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What's the best way to deal with shyness?

(8 Posts)
LadyT Tue 06-Jun-06 10:59:11

My 4 y.o. DS has started to become really shy whenever we go to new places. He's always been a bit clingy for a few minutes, then once he feels comfortable he's off, in his usual whirlwind manner. But on the last 3 occassions (both adult & child gatherings), he has been clingy for an hour or more. I don't want to distress him by pushing him into situations that make him uncomfortable, but I don't want to pander to this new insecurity, so that it becomes a habit. Any ideas on how to overcome this?

bluejelly Tue 06-Jun-06 11:18:12

My dd was very shy aged 4 and is so much more confident now. School has helped her enormously.

juuule Tue 06-Jun-06 16:59:54

Have a look at Highly sensitive child

Might help.

Mercy Tue 06-Jun-06 17:09:22

It sounds like a phase to me, a truly shy child would have shown signs at a much earlier age.

I wouldn't do anything tbh, let him be 'clingy' for as long as it takes. He's only 4 after all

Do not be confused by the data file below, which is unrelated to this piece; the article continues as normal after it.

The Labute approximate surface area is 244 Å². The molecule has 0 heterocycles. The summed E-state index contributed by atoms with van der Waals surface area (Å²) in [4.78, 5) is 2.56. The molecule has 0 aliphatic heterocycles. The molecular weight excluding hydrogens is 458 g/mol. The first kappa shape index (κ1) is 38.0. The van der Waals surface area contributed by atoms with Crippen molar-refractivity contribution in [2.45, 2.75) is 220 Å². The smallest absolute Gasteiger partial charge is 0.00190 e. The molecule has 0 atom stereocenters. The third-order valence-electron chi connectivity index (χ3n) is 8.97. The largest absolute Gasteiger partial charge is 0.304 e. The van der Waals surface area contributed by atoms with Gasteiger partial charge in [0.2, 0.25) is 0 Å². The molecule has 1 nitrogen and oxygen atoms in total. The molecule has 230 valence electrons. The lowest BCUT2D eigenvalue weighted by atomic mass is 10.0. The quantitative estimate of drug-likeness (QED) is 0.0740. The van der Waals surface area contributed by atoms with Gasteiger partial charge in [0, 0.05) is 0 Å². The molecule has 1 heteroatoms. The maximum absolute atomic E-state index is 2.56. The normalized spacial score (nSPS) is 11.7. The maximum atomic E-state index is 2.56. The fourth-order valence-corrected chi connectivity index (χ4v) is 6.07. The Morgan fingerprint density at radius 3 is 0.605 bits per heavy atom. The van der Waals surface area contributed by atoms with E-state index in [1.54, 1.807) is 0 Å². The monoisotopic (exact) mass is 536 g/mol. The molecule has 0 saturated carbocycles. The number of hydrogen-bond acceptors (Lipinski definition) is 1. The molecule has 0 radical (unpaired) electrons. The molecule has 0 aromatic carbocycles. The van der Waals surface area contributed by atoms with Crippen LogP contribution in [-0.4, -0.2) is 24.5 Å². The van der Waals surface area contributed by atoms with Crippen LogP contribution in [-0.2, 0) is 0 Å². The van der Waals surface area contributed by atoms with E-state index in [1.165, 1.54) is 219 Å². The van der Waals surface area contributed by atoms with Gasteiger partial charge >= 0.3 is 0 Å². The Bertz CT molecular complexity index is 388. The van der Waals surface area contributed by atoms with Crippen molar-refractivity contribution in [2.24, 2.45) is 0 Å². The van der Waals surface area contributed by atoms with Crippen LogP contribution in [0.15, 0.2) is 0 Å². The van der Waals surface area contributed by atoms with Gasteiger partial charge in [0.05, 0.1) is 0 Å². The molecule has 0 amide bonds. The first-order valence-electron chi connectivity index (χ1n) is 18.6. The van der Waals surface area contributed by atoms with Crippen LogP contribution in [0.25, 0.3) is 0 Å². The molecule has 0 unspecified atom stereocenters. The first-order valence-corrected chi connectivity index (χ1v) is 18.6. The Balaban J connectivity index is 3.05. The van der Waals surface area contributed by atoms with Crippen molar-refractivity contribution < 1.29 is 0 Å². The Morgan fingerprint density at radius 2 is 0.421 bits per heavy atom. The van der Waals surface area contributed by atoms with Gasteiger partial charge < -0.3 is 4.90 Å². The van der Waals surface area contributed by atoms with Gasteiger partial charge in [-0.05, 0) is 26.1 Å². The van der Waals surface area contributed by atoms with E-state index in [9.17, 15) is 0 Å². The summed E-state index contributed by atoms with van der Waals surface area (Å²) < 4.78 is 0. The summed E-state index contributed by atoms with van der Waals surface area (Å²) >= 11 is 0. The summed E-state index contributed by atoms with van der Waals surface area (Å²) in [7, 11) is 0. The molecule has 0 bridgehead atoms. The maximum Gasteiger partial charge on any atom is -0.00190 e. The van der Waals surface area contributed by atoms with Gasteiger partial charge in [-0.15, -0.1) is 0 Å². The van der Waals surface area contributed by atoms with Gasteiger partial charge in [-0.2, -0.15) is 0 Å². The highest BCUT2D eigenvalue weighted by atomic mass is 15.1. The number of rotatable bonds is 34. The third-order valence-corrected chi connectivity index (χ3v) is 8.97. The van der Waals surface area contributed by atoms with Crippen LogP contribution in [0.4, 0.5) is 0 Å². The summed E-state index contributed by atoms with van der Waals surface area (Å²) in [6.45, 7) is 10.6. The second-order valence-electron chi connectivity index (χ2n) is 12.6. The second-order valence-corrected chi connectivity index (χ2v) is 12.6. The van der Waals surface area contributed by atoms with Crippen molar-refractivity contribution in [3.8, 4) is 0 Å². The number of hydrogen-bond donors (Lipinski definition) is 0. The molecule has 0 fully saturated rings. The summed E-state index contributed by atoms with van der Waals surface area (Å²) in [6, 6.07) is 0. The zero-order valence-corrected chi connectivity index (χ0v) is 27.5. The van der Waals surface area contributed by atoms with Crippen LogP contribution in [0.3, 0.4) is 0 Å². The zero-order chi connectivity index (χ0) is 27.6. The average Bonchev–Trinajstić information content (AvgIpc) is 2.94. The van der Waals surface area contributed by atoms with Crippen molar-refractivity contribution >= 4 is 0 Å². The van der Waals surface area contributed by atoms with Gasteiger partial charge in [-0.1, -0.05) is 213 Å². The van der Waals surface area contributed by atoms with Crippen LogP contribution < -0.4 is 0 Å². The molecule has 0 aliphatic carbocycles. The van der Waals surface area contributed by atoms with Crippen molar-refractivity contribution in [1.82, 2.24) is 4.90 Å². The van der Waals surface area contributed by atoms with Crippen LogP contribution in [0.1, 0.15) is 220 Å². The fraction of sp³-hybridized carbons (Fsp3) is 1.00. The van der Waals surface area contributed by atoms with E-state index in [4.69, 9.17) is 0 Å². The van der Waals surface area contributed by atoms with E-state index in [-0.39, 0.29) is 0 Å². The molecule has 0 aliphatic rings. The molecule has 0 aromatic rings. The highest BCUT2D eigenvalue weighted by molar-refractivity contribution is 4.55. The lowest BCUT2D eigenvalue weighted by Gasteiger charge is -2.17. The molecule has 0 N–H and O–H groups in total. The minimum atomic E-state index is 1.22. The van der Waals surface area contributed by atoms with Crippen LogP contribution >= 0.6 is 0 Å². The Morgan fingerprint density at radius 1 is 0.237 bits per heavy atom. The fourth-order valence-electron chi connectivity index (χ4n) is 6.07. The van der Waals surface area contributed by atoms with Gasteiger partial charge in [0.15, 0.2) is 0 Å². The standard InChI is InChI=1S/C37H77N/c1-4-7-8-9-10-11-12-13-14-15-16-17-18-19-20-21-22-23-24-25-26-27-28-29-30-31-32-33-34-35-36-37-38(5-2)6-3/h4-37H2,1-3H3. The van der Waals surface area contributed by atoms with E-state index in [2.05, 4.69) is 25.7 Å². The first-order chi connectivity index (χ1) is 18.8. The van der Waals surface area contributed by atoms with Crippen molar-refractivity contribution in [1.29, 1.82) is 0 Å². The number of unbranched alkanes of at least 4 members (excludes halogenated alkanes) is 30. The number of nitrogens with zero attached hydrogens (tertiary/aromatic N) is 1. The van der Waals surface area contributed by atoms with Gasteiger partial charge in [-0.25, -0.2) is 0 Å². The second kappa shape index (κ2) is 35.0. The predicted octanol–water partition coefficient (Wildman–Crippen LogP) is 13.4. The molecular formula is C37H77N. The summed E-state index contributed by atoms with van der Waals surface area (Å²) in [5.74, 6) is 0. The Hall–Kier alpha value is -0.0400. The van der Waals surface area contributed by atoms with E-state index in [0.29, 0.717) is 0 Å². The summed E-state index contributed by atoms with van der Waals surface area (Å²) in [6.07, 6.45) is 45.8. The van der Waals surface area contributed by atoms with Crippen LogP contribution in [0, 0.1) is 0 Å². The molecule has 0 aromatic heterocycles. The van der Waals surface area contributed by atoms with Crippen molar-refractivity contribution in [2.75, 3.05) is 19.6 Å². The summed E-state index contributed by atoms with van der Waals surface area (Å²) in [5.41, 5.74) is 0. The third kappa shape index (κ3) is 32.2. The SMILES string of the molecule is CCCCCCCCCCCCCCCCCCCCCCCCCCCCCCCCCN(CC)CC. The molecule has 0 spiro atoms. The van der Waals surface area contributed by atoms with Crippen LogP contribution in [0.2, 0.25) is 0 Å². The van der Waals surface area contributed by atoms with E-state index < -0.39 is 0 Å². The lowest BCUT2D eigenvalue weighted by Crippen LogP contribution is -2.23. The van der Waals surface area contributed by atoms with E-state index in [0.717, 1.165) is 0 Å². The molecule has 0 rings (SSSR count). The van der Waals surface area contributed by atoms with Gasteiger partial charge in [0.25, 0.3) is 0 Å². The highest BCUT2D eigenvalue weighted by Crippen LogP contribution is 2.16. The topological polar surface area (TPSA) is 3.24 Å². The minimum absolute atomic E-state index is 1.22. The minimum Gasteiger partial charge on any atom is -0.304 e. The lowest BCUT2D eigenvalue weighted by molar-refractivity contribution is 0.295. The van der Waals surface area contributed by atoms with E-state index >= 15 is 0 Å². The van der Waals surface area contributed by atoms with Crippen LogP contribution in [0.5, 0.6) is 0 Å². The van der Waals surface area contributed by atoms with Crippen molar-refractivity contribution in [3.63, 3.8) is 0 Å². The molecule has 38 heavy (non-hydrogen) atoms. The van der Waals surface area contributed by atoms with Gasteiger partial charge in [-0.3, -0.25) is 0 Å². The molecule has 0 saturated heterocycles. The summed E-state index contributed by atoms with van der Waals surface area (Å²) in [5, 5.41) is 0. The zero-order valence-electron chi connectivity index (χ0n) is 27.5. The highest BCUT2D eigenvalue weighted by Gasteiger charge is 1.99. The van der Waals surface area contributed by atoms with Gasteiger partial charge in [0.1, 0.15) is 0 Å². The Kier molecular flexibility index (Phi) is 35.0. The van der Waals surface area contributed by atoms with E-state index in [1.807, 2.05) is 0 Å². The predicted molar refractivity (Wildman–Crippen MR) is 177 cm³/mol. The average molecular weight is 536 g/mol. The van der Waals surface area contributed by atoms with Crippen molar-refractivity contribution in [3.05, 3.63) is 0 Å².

beansontoast Tue 06-Jun-06 17:14:05

oooohhh ill check out that book too...
my little fella is shy too...always has his dad ...but as you say once he feels ok just goes for it.

mmmm...i think id let him 'cling'...i wouldnt think it would turn into a habit.

kayzed Tue 06-Jun-06 17:28:42

Message withdrawn at poster's request.

juuule Tue 06-Jun-06 17:57:32

I thought it was a really good book. It recognises that what we know as shyness is in a lot of cases just a different way of dealing with new situations.
A person who can just dive in is not better/worse than someone who takes time to weigh up a situation first and then dives in. The book also says that such people are essential to populations as a whole and rather than a child being made to over-ride such personality traits they should be able to be themselves.
The book says it much better and plenty more besides.

mousiemousie Tue 06-Jun-06 18:02:11

Let him cling while he needs to as anything else will make him feel even less secure!

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